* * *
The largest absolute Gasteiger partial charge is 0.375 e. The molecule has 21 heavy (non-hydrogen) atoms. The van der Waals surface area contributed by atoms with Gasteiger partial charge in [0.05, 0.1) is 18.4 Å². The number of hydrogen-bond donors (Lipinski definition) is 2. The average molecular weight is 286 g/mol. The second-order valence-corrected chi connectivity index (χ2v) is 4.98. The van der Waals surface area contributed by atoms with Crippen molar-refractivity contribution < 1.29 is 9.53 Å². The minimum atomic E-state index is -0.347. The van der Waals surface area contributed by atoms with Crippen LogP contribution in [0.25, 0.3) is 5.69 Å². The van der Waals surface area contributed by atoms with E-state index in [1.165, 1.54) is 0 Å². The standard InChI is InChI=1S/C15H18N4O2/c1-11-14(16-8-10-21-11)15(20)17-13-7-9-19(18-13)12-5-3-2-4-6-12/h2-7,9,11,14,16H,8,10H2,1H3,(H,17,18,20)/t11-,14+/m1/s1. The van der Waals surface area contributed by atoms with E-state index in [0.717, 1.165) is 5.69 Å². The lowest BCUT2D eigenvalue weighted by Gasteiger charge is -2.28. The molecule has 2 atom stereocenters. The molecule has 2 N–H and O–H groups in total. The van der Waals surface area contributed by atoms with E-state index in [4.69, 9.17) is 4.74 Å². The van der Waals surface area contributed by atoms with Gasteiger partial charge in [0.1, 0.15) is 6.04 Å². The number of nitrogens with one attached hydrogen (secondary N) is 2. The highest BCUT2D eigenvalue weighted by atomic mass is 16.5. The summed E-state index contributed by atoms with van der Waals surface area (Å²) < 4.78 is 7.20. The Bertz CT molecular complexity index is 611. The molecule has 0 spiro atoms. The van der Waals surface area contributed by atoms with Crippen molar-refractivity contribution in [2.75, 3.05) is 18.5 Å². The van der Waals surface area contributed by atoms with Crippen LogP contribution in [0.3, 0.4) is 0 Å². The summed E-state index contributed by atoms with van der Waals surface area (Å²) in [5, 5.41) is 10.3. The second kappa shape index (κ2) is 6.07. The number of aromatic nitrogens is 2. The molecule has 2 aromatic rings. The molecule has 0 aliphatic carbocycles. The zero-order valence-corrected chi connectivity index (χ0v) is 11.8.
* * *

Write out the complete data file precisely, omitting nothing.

The largest absolute Gasteiger partial charge is 0.375 e. The molecule has 21 heavy (non-hydrogen) atoms. The van der Waals surface area contributed by atoms with Gasteiger partial charge in [0.05, 0.1) is 18.4 Å². The number of hydrogen-bond donors (Lipinski definition) is 2. The average molecular weight is 286 g/mol. The second-order valence-corrected chi connectivity index (χ2v) is 4.98. The van der Waals surface area contributed by atoms with Crippen molar-refractivity contribution < 1.29 is 9.53 Å². The minimum atomic E-state index is -0.347. The van der Waals surface area contributed by atoms with Crippen LogP contribution in [0.25, 0.3) is 5.69 Å². The van der Waals surface area contributed by atoms with E-state index in [1.165, 1.54) is 0 Å². The standard InChI is InChI=1S/C15H18N4O2/c1-11-14(16-8-10-21-11)15(20)17-13-7-9-19(18-13)12-5-3-2-4-6-12/h2-7,9,11,14,16H,8,10H2,1H3,(H,17,18,20)/t11-,14+/m1/s1. The van der Waals surface area contributed by atoms with E-state index in [0.717, 1.165) is 5.69 Å². The lowest BCUT2D eigenvalue weighted by Gasteiger charge is -2.28. The molecule has 2 atom stereocenters. The molecule has 2 N–H and O–H groups in total. The van der Waals surface area contributed by atoms with E-state index in [4.69, 9.17) is 4.74 Å². The van der Waals surface area contributed by atoms with Gasteiger partial charge in [0.1, 0.15) is 6.04 Å². The number of nitrogens with one attached hydrogen (secondary N) is 2. The highest BCUT2D eigenvalue weighted by atomic mass is 16.5. The summed E-state index contributed by atoms with van der Waals surface area (Å²) < 4.78 is 7.20. The Bertz CT molecular complexity index is 611. The molecule has 0 spiro atoms. The van der Waals surface area contributed by atoms with Crippen molar-refractivity contribution in [2.75, 3.05) is 18.5 Å². The van der Waals surface area contributed by atoms with Crippen LogP contribution in [0.3, 0.4) is 0 Å². The summed E-state index contributed by atoms with van der Waals surface area (Å²) in [5, 5.41) is 10.3. The second kappa shape index (κ2) is 6.07. The number of aromatic nitrogens is 2. The molecule has 2 aromatic rings. The molecule has 0 aliphatic carbocycles. The zero-order valence-corrected chi connectivity index (χ0v) is 11.8.